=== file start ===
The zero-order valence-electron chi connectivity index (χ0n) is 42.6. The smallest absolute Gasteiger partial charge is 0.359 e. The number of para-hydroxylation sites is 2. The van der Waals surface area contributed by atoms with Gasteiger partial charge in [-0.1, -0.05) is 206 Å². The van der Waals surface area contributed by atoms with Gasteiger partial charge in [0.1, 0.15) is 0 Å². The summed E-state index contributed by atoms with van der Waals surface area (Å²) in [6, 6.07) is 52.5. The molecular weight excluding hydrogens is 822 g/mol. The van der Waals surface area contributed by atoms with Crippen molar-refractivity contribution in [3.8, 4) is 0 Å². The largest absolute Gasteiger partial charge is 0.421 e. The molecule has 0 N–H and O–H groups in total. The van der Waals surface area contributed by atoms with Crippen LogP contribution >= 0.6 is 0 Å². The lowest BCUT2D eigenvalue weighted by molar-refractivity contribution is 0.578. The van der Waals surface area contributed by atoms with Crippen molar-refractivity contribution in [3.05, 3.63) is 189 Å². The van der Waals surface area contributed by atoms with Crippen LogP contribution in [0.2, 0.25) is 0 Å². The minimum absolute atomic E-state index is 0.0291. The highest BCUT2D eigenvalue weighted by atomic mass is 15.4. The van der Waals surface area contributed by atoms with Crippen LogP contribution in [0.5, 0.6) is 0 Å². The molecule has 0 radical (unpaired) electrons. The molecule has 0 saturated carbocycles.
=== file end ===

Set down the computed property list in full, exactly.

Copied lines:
The zero-order valence-electron chi connectivity index (χ0n) is 42.6. The smallest absolute Gasteiger partial charge is 0.359 e. The number of para-hydroxylation sites is 2. The van der Waals surface area contributed by atoms with Gasteiger partial charge in [-0.1, -0.05) is 206 Å². The van der Waals surface area contributed by atoms with Gasteiger partial charge in [0.1, 0.15) is 0 Å². The summed E-state index contributed by atoms with van der Waals surface area (Å²) in [6, 6.07) is 52.5. The molecular weight excluding hydrogens is 822 g/mol. The van der Waals surface area contributed by atoms with Crippen molar-refractivity contribution in [3.8, 4) is 0 Å². The largest absolute Gasteiger partial charge is 0.421 e. The molecule has 0 N–H and O–H groups in total. The van der Waals surface area contributed by atoms with Crippen LogP contribution >= 0.6 is 0 Å². The lowest BCUT2D eigenvalue weighted by molar-refractivity contribution is 0.578. The van der Waals surface area contributed by atoms with Crippen molar-refractivity contribution in [3.05, 3.63) is 189 Å². The van der Waals surface area contributed by atoms with Crippen LogP contribution in [0.2, 0.25) is 0 Å². The minimum absolute atomic E-state index is 0.0291. The highest BCUT2D eigenvalue weighted by atomic mass is 15.4. The van der Waals surface area contributed by atoms with Crippen LogP contribution in [0.5, 0.6) is 0 Å². The molecule has 0 radical (unpaired) electrons. The molecule has 0 saturated carbocycles.